As part of its “don’t filter me” project, the ACLU of Pennsylvania recently sent a letter to a Philadelphia-area school district demanding that it lift its ban on accessing LGBT content on the internet. But this problem is in no way unique to Pennsylvania. Here is the national ACLU’s state-by-state map of web filtering:
The ACLU has a form on its web site that gives high school students instructions on how to test their schools’ computers for software that filters LGBT web sites. The students are told to check to see if they are blocked from viewing information regarding the day of silence, GLSEN (the Gay Lesbian Straight Education Network), the GSA (gay/straight alliance) Network, the Trevor Project, and the It Gets Better Project. Apparently because some schools configure their filtering software to only block positive LGBT web sites, students are also asked to check to see if they are blocked from viewing antigay web sites (e.g., Parents and Friends of Ex-Gays).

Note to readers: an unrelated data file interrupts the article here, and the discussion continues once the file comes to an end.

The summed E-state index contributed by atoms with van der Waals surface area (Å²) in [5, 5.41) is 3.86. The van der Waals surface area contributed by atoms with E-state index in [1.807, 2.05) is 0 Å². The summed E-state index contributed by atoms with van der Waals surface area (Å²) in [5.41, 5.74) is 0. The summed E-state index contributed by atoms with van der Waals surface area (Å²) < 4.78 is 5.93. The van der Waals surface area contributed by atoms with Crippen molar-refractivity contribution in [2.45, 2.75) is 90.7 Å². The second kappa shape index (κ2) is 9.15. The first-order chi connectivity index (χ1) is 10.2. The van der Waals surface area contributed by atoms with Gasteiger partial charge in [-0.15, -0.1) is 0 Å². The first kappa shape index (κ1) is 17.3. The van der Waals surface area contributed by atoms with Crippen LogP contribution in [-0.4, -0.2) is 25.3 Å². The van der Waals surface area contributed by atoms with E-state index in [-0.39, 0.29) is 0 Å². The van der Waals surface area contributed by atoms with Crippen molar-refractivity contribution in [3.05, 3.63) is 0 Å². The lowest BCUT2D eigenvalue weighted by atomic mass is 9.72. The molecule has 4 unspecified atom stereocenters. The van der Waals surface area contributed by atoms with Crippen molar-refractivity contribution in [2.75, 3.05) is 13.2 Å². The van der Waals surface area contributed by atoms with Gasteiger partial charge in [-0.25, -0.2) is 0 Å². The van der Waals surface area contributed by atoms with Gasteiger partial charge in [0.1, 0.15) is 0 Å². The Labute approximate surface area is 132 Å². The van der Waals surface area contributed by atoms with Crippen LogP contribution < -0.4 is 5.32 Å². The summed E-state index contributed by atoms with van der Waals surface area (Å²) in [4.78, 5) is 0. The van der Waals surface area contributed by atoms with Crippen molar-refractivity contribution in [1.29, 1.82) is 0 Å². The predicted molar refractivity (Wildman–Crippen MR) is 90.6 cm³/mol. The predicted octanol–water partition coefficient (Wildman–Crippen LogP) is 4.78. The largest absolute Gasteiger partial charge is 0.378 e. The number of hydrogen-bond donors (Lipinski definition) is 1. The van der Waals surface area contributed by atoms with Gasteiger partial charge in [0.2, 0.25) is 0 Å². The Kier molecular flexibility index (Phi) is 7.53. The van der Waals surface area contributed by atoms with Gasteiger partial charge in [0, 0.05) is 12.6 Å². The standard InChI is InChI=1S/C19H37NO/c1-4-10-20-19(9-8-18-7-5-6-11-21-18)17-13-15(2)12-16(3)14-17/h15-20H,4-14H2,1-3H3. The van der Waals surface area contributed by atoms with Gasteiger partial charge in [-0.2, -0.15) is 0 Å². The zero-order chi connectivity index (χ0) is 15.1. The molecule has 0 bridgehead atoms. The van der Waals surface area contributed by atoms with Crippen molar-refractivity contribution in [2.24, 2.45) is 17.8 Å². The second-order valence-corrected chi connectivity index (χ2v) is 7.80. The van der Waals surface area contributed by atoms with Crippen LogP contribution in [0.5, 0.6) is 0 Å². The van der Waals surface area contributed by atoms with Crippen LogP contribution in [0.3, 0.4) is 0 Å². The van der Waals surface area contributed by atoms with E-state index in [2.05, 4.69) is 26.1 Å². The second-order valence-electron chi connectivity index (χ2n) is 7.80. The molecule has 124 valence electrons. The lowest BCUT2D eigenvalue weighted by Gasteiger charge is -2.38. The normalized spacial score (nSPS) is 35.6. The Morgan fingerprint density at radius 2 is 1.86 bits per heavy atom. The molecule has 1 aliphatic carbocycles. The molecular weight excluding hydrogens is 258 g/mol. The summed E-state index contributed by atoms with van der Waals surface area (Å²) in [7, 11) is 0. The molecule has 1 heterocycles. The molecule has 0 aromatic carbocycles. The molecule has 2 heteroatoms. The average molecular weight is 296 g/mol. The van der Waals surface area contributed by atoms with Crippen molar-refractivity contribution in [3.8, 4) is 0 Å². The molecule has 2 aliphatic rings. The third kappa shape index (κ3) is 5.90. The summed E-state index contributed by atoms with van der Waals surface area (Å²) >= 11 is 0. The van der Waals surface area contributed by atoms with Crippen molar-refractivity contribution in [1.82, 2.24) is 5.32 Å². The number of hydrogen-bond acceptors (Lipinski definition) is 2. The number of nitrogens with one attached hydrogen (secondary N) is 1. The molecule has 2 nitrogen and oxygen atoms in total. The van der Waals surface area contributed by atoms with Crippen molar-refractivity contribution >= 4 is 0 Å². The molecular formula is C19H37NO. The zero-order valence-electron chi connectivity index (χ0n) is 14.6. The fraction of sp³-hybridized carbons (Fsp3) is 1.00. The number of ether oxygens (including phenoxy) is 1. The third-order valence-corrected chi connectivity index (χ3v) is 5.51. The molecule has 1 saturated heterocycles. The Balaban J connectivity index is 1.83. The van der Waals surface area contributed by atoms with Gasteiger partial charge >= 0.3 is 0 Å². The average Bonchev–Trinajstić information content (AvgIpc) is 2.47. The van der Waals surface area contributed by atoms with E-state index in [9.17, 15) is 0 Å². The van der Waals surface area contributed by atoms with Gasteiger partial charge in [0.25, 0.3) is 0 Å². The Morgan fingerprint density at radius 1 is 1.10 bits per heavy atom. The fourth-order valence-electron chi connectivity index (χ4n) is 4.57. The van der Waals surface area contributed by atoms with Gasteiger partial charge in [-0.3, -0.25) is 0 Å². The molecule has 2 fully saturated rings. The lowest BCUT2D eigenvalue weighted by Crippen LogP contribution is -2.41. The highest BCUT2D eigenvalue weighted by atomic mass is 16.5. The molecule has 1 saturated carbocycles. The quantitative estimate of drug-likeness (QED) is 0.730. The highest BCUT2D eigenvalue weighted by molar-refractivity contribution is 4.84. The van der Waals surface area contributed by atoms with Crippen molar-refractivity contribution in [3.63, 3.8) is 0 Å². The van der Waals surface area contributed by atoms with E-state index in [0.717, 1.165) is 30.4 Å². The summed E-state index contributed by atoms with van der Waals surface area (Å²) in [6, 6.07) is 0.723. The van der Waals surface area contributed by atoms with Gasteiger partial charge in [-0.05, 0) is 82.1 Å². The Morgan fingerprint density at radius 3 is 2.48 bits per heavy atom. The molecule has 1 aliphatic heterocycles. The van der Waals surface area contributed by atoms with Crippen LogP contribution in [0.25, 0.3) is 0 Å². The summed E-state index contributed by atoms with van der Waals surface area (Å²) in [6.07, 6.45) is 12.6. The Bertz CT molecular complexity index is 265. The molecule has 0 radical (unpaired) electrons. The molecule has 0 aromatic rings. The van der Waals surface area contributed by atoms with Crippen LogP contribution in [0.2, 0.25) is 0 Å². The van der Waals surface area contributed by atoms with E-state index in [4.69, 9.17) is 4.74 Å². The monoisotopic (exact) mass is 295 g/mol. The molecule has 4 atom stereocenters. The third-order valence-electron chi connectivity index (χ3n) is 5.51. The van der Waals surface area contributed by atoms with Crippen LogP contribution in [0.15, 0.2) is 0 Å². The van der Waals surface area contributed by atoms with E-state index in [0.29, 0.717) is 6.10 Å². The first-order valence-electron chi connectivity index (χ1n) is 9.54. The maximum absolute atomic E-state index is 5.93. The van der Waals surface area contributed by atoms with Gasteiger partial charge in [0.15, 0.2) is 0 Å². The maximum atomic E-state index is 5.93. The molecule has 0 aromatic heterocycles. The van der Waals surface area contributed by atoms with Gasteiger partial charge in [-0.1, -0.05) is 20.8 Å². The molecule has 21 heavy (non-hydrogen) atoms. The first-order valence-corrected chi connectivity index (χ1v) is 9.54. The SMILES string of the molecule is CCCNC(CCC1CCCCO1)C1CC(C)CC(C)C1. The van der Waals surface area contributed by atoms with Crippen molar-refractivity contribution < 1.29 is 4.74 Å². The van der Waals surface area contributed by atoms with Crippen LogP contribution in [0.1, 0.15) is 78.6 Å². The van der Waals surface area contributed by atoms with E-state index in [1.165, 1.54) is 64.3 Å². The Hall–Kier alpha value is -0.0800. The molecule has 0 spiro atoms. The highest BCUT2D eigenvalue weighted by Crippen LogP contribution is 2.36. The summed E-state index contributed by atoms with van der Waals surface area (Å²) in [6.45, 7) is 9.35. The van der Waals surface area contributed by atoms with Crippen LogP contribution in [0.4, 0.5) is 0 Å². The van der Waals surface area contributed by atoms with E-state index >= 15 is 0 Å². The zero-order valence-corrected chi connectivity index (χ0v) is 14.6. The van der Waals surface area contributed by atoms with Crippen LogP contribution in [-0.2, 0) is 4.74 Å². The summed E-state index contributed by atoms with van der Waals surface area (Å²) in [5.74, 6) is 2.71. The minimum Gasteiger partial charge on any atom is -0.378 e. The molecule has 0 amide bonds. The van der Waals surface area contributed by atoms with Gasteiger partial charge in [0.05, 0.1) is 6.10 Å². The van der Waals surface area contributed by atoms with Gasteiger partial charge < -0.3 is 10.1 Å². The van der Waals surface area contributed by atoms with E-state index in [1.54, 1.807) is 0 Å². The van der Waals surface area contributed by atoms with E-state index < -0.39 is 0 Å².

Naturally, the objection to this filtering software is that it is an infringement on freedom of speech as well as, in the case of blocking access to information regarding the formation of gay/straight alliances, a violation of the Equal Access Act, which guarantees students equal access to school resources for extracurricular activities.